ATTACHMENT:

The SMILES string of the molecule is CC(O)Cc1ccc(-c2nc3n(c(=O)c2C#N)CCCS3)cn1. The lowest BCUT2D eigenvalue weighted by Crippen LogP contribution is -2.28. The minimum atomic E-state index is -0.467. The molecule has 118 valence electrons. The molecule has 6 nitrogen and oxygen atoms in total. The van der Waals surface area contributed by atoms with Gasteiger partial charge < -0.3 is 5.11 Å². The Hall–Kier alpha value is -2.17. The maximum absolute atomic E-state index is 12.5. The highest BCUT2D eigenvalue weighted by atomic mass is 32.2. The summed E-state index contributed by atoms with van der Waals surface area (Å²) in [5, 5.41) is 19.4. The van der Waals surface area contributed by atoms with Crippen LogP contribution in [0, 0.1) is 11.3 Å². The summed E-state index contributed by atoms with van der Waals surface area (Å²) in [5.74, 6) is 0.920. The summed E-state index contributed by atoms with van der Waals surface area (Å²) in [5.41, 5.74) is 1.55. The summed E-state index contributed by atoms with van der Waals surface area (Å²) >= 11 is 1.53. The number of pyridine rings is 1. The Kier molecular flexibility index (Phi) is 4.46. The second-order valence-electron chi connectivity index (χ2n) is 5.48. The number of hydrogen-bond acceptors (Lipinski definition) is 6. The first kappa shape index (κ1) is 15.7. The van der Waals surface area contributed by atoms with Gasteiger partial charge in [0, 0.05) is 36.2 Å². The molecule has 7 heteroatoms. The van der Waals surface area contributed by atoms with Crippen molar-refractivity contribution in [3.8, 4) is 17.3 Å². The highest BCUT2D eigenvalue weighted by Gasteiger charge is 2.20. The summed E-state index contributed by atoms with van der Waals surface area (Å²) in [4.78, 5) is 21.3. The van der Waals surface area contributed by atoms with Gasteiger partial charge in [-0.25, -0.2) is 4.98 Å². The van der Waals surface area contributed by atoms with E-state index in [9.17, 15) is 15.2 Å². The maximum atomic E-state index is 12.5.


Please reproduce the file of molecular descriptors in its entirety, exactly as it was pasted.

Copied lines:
The SMILES string of the molecule is CC(O)Cc1ccc(-c2nc3n(c(=O)c2C#N)CCCS3)cn1. The lowest BCUT2D eigenvalue weighted by Crippen LogP contribution is -2.28. The minimum atomic E-state index is -0.467. The molecule has 118 valence electrons. The molecule has 6 nitrogen and oxygen atoms in total. The van der Waals surface area contributed by atoms with Gasteiger partial charge < -0.3 is 5.11 Å². The Hall–Kier alpha value is -2.17. The maximum absolute atomic E-state index is 12.5. The highest BCUT2D eigenvalue weighted by atomic mass is 32.2. The summed E-state index contributed by atoms with van der Waals surface area (Å²) in [5, 5.41) is 19.4. The van der Waals surface area contributed by atoms with Crippen LogP contribution in [0, 0.1) is 11.3 Å². The summed E-state index contributed by atoms with van der Waals surface area (Å²) in [5.74, 6) is 0.920. The summed E-state index contributed by atoms with van der Waals surface area (Å²) in [5.41, 5.74) is 1.55. The summed E-state index contributed by atoms with van der Waals surface area (Å²) >= 11 is 1.53. The number of pyridine rings is 1. The Kier molecular flexibility index (Phi) is 4.46. The second-order valence-electron chi connectivity index (χ2n) is 5.48. The number of hydrogen-bond acceptors (Lipinski definition) is 6. The first kappa shape index (κ1) is 15.7. The van der Waals surface area contributed by atoms with Gasteiger partial charge in [0, 0.05) is 36.2 Å². The molecule has 7 heteroatoms. The van der Waals surface area contributed by atoms with Crippen molar-refractivity contribution in [3.8, 4) is 17.3 Å². The highest BCUT2D eigenvalue weighted by Gasteiger charge is 2.20. The summed E-state index contributed by atoms with van der Waals surface area (Å²) in [4.78, 5) is 21.3. The van der Waals surface area contributed by atoms with Gasteiger partial charge in [-0.25, -0.2) is 4.98 Å². The van der Waals surface area contributed by atoms with E-state index in [9.17, 15) is 15.2 Å². The maximum atomic E-state index is 12.5.